I picked up Justin Evans’ debut novel on a whim, attracted by a cover that looks both demonic and literary, covered in blurbs from pretty credible sources. I have to say that the packaging is perfect, because the book is plenty creepy, and it will definitely appeal to those who prefer their scares on the intellectual side. George Davies is a thirty year-old father who finds that he’s unable to pick up his infant son, as if he’s revolted by him. In therapy, George begins to recall his childhood, which was profoundly disturbed after his father died in unusual circumstances, just after sending a series of rambling letters. He acquires an imaginary friend, who may be supernatural or simply a psychological result of his trauma. His parents’ academic friends become involved in ways that could be exacerbating the problem, and secrets from the past are revealed as we begin to understand more about why the adult George is the way he is. A horror novel for those who don’t necessarily like horror, though it’s just dark enough to impact those who do.



Have you read any of this year’s selections? What did you think? If you have a scary novel or story to recommend, tell me your favorite in the comments section.

Friday, October 3, 2014

Book Review: The Pothunters by P. G. Wodehouse

My reading of Wodehouse has been haphazard up till recently. I devoured the Jeeves and Wooster books when I first discovered them, then set about reading whatever turned up at the used bookstore: a Blandings novel here, a Psmith there. It occurred to me at some point that reading all of Wodehouse’s 90-or-so books is something I’d very much like to do before I die, so I’ve begun reading them in order of publication to fully appreciate his evolution as a writer.

I didn’t originally plan to review each novel, which is why you may have already read my reviews of Tales of St. Austin’s (his third published book, though the stories included were among his first written fiction) and William Tell Told Again (his fifth book). I’m backtracking now, in the interest of ultimately having a complete set of Wodehouse reviews (provided I don’t get hit by a bus).

First edition of the Pothunters, 1902.


The Pothunters was Wodehouse’s first published novel, and it first appeared in serial form in Public School Magazine, a monthly publication read primarily by public school boys (keep in mind that, in England, “public school” refers to what most Americans would think of as private school). The serial version was cut short when the magazine ceased publication in March, 1902 (it was bought out by the publisher of a rival magazine, The Captain, for whom Wodehouse would later write stories). Rather than leave the story hanging, the last part of The Pothunters was summarized in the final issue, taking the form of a letter, in which one of the characters explained the gist of the plot’s resolution.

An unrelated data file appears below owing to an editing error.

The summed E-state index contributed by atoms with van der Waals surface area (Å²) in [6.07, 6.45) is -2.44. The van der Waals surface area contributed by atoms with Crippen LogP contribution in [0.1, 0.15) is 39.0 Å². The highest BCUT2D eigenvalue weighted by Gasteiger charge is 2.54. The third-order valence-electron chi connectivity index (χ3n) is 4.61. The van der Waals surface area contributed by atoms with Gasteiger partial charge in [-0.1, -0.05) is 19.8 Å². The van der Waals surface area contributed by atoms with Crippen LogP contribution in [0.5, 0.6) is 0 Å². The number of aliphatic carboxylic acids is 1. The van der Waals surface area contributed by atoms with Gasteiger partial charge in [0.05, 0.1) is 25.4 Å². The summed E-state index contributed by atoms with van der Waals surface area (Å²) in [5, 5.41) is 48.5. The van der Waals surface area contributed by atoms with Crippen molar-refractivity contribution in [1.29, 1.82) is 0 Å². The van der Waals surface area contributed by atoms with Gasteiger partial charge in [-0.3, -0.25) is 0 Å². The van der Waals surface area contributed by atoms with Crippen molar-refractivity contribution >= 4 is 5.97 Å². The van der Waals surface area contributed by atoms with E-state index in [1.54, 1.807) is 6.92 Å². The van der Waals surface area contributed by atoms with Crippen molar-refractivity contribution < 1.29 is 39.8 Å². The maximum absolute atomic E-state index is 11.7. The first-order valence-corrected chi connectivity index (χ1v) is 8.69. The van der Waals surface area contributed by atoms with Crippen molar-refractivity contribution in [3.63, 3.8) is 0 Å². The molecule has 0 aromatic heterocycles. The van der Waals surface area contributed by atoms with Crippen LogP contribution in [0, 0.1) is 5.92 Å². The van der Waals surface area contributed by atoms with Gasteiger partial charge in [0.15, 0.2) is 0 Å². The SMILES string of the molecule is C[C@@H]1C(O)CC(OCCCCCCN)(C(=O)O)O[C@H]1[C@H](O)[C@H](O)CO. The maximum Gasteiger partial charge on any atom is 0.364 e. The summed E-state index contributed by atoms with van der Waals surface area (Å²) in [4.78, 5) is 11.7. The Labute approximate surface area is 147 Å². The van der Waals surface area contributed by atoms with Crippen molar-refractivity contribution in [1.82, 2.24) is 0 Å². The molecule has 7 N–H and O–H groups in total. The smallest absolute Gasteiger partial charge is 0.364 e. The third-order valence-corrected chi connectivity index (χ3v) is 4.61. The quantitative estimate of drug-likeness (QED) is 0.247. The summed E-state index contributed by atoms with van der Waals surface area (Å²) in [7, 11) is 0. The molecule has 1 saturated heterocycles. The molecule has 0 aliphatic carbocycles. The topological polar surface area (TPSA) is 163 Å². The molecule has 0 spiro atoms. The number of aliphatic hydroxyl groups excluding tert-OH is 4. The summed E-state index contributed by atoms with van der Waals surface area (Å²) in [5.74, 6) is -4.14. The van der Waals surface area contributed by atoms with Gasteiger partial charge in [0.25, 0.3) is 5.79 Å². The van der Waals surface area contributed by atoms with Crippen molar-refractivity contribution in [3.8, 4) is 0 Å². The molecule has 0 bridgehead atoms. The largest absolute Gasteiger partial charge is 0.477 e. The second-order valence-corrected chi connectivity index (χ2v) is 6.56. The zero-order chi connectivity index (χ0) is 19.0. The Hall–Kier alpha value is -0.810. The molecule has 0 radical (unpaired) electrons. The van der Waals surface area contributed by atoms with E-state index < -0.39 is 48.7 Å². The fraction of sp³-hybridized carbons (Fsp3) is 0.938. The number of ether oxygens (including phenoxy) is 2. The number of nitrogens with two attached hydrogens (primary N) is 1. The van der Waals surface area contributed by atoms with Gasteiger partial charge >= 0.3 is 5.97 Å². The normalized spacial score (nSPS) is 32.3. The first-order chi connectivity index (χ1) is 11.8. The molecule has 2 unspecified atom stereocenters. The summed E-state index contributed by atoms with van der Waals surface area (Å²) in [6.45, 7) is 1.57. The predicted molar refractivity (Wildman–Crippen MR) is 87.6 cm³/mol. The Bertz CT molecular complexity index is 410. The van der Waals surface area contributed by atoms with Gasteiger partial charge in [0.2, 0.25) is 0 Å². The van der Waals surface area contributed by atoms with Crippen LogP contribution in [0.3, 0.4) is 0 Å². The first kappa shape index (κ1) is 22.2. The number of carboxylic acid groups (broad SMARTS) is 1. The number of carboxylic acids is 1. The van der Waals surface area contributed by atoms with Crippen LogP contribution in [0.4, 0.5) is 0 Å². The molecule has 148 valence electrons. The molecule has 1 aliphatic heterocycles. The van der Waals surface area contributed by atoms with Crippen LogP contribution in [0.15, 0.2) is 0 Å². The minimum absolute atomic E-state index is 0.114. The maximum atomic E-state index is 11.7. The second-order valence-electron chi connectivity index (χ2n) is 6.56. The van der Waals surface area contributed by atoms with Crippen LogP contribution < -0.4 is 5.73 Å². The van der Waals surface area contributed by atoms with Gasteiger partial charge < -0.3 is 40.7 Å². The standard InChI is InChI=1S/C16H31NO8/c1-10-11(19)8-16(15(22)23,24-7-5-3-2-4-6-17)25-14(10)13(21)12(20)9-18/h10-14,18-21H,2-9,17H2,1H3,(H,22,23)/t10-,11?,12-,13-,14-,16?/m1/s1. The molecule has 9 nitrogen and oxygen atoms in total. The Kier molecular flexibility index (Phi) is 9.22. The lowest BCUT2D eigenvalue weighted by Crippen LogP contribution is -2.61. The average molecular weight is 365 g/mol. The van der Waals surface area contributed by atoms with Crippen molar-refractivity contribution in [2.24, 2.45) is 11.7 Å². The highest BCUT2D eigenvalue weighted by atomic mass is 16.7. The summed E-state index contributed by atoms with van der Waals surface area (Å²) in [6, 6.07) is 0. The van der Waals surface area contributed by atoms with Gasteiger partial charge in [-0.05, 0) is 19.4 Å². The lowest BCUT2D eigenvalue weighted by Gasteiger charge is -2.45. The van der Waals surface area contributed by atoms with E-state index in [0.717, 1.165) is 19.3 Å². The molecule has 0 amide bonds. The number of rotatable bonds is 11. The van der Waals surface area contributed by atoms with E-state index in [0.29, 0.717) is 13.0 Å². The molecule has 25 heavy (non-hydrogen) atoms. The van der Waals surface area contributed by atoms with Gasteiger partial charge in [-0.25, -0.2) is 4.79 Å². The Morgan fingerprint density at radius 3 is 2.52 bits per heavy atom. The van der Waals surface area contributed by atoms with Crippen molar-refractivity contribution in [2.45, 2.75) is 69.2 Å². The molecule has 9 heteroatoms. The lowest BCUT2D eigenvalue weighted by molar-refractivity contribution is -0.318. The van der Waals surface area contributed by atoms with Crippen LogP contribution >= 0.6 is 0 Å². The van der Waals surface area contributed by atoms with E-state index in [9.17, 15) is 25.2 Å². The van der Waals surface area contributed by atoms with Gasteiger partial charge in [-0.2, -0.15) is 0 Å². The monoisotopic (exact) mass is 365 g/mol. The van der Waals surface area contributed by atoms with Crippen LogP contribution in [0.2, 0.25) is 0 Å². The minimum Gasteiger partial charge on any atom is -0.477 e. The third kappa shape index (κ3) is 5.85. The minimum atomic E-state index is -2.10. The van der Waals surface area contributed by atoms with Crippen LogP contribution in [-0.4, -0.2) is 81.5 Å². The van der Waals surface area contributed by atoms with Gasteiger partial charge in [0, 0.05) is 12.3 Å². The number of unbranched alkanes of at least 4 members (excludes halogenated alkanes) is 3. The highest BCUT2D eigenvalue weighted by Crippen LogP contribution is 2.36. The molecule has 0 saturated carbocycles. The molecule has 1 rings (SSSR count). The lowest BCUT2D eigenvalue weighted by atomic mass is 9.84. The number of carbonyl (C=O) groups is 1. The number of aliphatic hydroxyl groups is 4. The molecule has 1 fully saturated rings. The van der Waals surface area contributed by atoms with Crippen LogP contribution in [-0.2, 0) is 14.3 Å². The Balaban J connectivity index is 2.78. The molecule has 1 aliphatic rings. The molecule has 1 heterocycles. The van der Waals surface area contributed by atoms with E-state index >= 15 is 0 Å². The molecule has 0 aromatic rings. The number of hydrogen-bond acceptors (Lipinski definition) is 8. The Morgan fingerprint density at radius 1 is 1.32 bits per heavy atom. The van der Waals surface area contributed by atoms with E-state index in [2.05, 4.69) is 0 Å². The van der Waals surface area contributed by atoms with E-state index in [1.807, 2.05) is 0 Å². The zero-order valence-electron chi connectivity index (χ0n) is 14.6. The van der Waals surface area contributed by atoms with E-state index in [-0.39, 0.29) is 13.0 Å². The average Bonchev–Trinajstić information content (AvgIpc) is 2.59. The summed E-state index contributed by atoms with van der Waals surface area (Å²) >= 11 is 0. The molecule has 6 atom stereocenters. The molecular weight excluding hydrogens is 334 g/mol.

Adam & Charles Black published the complete story in book form in September of 1902. (As Wodehouse’s first publication, it is now highly sought after by collectors in the first edition, and commands prices of several thousands of dollars in average condition.) The book takes place at the fictional school of St. Austin’s, where most of his school stories are set (when they’re not at Wrykyn). Wodehouse himself attended public school and participated in a lot of the activities that turn up in the tales: cricket, boxing, working on the school magazine.

Wodehouse’s personal experiences might make for a realistic touch to The Pothunters, but it might come off as too real for those expecting latter-day Wodehouse shenanigans. There’s a quaintness, if not hilarity, to the book. The plot (which there’s not a lot of) concerns the theft of some sports trophies (the “pots” of the title) from the school pavilion, along with some petty cash. A student, Jim, is in a bit of a bind for a couple of reasons. Not only did he break into the pavilion to crib some test notes, but the amount of money taken is the same amount he lost betting on boxing. While students, teachers, and even the police try to solve the case, Jim spends most of the novel worrying about winning his lost money back by winning at sports.

While there’s a bit of a crime here, don’t expect Wooster and the cow creamer. Wodehouse’s first effort lacks the master plotting and subplotting he’s known for. It also lacks the characterization. I found the boys difficult to keep straight, and not just because instead of Gussie Fink-Nottle and Catsmeat Pirbright we’ve got names like Jim and Tony—it’s the lack of any real, defining characteristics. It may have been Wodehouse’s intent to write about schoolboys that could be any schoolboys, but it leaves the reader with little to latch onto. In subsequent works, even minor characters are important threads in the plot, and often reappear in unexpected ways. Here, they meander onstage and are soon forgotten. 

Wodehouse as a young cricketer.


Of course, this is Wodehouse, so even if there’s a lot more room to breathe between jokes, he still tucks them in. A few plum lines:

“The first match he struck promptly and naturally went out. No first match ever stays alight for more than three-fifths of a second.”

“It seemed to Tony for the next half-minute that his cousin’s fists were never out of his face. He looked on the world through a brown haze of boxing-glove.”

“James, my son, if you will postpone your suicide for two minutes, I will a tale unfold.”

“ … in the centre of the ring the band of the local police force—the military being unavailable due to the exigencies of distance—were seating themselves with the grim determination of those who know that they are going to play the soldiers’ chorus out of Faust.”

“Parker made no comment. He stood in the doorway, trying to look as like a piece of furniture as possible—which is the duty of a good butler.” [Shades of Jeeves?]


At times, it’s easy to forget the era as the boys go about their studies and their cricketing, but the date becomes obvious when someone lights a candle at night, or when the boys duplicate the school rag via jellygraph. A reference to the “lamented Sherlock Holmes” makes the year even more apparent, as the fictional character was still dead in 1902, having apparently died in 1893’s  “The Final Problem,” and not to be resurrected until “The Adventure of the Empty House” in 1903.

In all, The Pothunters is on a whole different plane than Wodehouse’s later work. It’s clear that he was writing for a very specific audience (schoolboys) in a very specific time. While his later work very much has the feel of the era to it, the stories and the humor are timeless. For Wodehouse fans, it’s interesting to get a glimpse of the young writer before he perfected his craft. For those new to the author—well, your interest level might depend on your fondness for English public schools (and cricket).





Written for Friday's Forgotten Books. Pleas check out some of the other diverse entries.